What is Balanitis Xerotica Obliterans (BXO) foreskin?

BXO is a thin white scaly patch which appears on the foreskin. It can cause the skin to look cracked and feel sore. This is also known lichen sclerosis atrophicus.

Who gets BXO

BXO is a disease affecting uncircumcised males ranging from young boys to adolescent and adults. This is the commonest cause of an acquired tight foreskin (BXO phimosis)

What causes BXO?

The exact cause of BXO is not known. Sometimes it is associated with diseases in which the body’s immune system attacks normal tissues.

Despite the tendency to affect genital skin, BXO is not an infection – the disease is not contagious, so sexual partners cannot pick it up. Rarely, BXO can be hereditary.

What are the symptoms of BXO?

Many patients have none, but the most common symptom of BXO is itching. As a rule the patches on the foreskin itch and can also be sore if the skin breaks down or cracks. In the genital area, the scar-like process can tighten the skin, and this can interfere with sexual intercourse in affected men. BXO can make the foreskin tight and difficult to retract, and can even partly block the flow of urine.

What does BXO look like?

On the main areas of the foreskin, the spots of BXO look like small ivory-coloured, slightly raised areas, which can join up to form white patches. Some have tiny yellowish horny plugs within the pale areas. After a while the surface of the spots can look like wrinkled tissue paper. The other common sites where lichen sclerosis (the name for the same condition when it affects other parts of the body) are the wrists, the upper trunk, around the breasts, the neck and armpits.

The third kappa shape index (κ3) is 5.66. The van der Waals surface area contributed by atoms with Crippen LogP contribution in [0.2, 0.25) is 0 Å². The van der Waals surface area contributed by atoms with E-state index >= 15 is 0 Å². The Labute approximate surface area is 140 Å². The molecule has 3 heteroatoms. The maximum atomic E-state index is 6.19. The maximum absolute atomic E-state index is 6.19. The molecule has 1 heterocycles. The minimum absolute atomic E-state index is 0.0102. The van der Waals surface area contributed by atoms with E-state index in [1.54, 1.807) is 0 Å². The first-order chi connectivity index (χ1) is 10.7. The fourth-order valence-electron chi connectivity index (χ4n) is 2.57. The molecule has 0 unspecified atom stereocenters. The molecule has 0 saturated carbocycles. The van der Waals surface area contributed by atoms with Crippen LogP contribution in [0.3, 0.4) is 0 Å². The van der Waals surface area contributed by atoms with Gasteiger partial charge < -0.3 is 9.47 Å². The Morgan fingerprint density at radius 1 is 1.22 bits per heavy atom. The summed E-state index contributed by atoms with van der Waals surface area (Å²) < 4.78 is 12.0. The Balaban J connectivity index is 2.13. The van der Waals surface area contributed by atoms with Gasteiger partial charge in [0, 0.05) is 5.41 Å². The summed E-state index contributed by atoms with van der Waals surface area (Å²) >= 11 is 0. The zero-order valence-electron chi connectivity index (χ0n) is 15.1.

If untreated BXO can cause the foreskin opening to tighten and shrink, leading to pain on intercourse. Less often BXO can develop in children. It can make retraction of the foreskin difficult and interfere with passing water.

How will BXO be diagnosed?

The diagnosis of BXO can usually be made from the typical appearance of the condition. This will be confirmed after the examination of the foreskin skin (a biopsy) under the microscope.

Can BXO be cured?

No treatment is likely to reverse the changes of BXO completely, but the symptoms and signs of the disease can usually be well controlled with a steroid application.

How can BXO be treated?

A variety of treatments are available for BXO. Your symptoms can be relieved by the use of steroid creams or ointments. Bland moisturisers help to soften and protect the skin.

In men, tightening of the foreskin will often respond to steroid ointments; if not, a circumcision may be worth considering. In children, circumcision is usually required.

The fragile skin of BXO may be more susceptible than normal skin to infection with Candida yeasts (thrush) or bacteria, and may split or even bleed. We will treat these problems if they arise.

What can I do?

It is thought that long standing untreated BXO can lead to a higher incidence of cancer of the penis. If you have any lumps or non-healing sores in that area, you should ask your doctor to look at them. It is very important that your GP or Urologist reviews you if BXO persists after circumcision and treatment.

Please contact us for further information & BXO treatment.